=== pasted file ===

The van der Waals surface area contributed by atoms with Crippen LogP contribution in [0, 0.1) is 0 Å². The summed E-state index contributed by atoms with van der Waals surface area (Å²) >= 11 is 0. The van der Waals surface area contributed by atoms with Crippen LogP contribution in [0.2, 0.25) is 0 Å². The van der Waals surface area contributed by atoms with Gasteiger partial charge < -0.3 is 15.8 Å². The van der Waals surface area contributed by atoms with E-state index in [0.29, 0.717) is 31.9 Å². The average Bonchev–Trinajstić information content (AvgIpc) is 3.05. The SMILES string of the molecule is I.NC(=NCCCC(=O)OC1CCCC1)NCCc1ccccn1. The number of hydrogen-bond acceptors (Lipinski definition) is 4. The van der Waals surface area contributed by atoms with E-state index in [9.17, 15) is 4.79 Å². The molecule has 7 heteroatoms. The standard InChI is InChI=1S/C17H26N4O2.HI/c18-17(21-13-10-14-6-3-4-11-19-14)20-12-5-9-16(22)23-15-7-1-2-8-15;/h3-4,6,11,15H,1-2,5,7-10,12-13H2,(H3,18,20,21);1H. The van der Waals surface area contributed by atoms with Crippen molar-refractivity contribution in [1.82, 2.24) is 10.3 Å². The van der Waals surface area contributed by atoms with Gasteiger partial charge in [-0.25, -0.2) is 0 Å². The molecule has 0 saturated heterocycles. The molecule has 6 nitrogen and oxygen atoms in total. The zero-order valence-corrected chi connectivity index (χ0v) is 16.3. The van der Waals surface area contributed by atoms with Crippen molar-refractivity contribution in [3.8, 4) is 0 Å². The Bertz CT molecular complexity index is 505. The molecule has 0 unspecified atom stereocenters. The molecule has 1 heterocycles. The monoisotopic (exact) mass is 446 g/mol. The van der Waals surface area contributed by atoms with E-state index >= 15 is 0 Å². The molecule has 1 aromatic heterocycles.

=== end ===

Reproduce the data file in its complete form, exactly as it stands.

The van der Waals surface area contributed by atoms with Crippen LogP contribution in [0, 0.1) is 0 Å². The summed E-state index contributed by atoms with van der Waals surface area (Å²) >= 11 is 0. The van der Waals surface area contributed by atoms with Crippen LogP contribution in [0.2, 0.25) is 0 Å². The van der Waals surface area contributed by atoms with Gasteiger partial charge < -0.3 is 15.8 Å². The van der Waals surface area contributed by atoms with E-state index in [0.29, 0.717) is 31.9 Å². The average Bonchev–Trinajstić information content (AvgIpc) is 3.05. The SMILES string of the molecule is I.NC(=NCCCC(=O)OC1CCCC1)NCCc1ccccn1. The number of hydrogen-bond acceptors (Lipinski definition) is 4. The van der Waals surface area contributed by atoms with E-state index in [9.17, 15) is 4.79 Å². The molecule has 7 heteroatoms. The standard InChI is InChI=1S/C17H26N4O2.HI/c18-17(21-13-10-14-6-3-4-11-19-14)20-12-5-9-16(22)23-15-7-1-2-8-15;/h3-4,6,11,15H,1-2,5,7-10,12-13H2,(H3,18,20,21);1H. The van der Waals surface area contributed by atoms with Crippen molar-refractivity contribution in [1.82, 2.24) is 10.3 Å². The van der Waals surface area contributed by atoms with Gasteiger partial charge in [-0.25, -0.2) is 0 Å². The molecule has 0 saturated heterocycles. The molecule has 6 nitrogen and oxygen atoms in total. The zero-order valence-corrected chi connectivity index (χ0v) is 16.3. The van der Waals surface area contributed by atoms with Crippen molar-refractivity contribution in [3.8, 4) is 0 Å². The Bertz CT molecular complexity index is 505. The molecule has 0 unspecified atom stereocenters. The molecule has 1 heterocycles. The monoisotopic (exact) mass is 446 g/mol. The van der Waals surface area contributed by atoms with E-state index >= 15 is 0 Å². The molecule has 1 aromatic heterocycles.